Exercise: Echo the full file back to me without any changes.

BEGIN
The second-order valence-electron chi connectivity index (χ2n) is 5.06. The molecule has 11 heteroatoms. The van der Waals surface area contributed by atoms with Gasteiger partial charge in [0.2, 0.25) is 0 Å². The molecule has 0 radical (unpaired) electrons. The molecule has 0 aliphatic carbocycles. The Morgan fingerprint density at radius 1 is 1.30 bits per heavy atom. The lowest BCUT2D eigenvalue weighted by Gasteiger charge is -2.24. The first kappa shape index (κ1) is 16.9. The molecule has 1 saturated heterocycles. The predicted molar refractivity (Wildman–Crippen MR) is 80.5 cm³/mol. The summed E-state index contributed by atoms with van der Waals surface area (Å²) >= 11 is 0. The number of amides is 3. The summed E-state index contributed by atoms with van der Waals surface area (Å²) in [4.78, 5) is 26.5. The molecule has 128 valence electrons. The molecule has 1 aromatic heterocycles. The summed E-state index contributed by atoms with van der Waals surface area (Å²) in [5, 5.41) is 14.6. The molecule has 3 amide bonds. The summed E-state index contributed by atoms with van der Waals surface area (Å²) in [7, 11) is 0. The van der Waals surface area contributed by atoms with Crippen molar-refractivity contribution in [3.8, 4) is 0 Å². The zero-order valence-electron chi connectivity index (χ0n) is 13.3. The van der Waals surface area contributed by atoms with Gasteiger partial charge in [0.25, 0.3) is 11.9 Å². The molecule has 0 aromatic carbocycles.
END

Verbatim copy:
The second-order valence-electron chi connectivity index (χ2n) is 5.06. The molecule has 11 heteroatoms. The van der Waals surface area contributed by atoms with Gasteiger partial charge in [0.2, 0.25) is 0 Å². The molecule has 0 radical (unpaired) electrons. The molecule has 0 aliphatic carbocycles. The Morgan fingerprint density at radius 1 is 1.30 bits per heavy atom. The lowest BCUT2D eigenvalue weighted by Gasteiger charge is -2.24. The first kappa shape index (κ1) is 16.9. The molecule has 1 saturated heterocycles. The predicted molar refractivity (Wildman–Crippen MR) is 80.5 cm³/mol. The summed E-state index contributed by atoms with van der Waals surface area (Å²) >= 11 is 0. The number of amides is 3. The summed E-state index contributed by atoms with van der Waals surface area (Å²) in [4.78, 5) is 26.5. The molecule has 128 valence electrons. The molecule has 1 aromatic heterocycles. The summed E-state index contributed by atoms with van der Waals surface area (Å²) in [5, 5.41) is 14.6. The molecule has 3 amide bonds. The summed E-state index contributed by atoms with van der Waals surface area (Å²) in [7, 11) is 0. The van der Waals surface area contributed by atoms with Crippen molar-refractivity contribution in [3.8, 4) is 0 Å². The zero-order valence-electron chi connectivity index (χ0n) is 13.3. The van der Waals surface area contributed by atoms with Gasteiger partial charge in [0.25, 0.3) is 11.9 Å². The molecule has 0 aromatic carbocycles.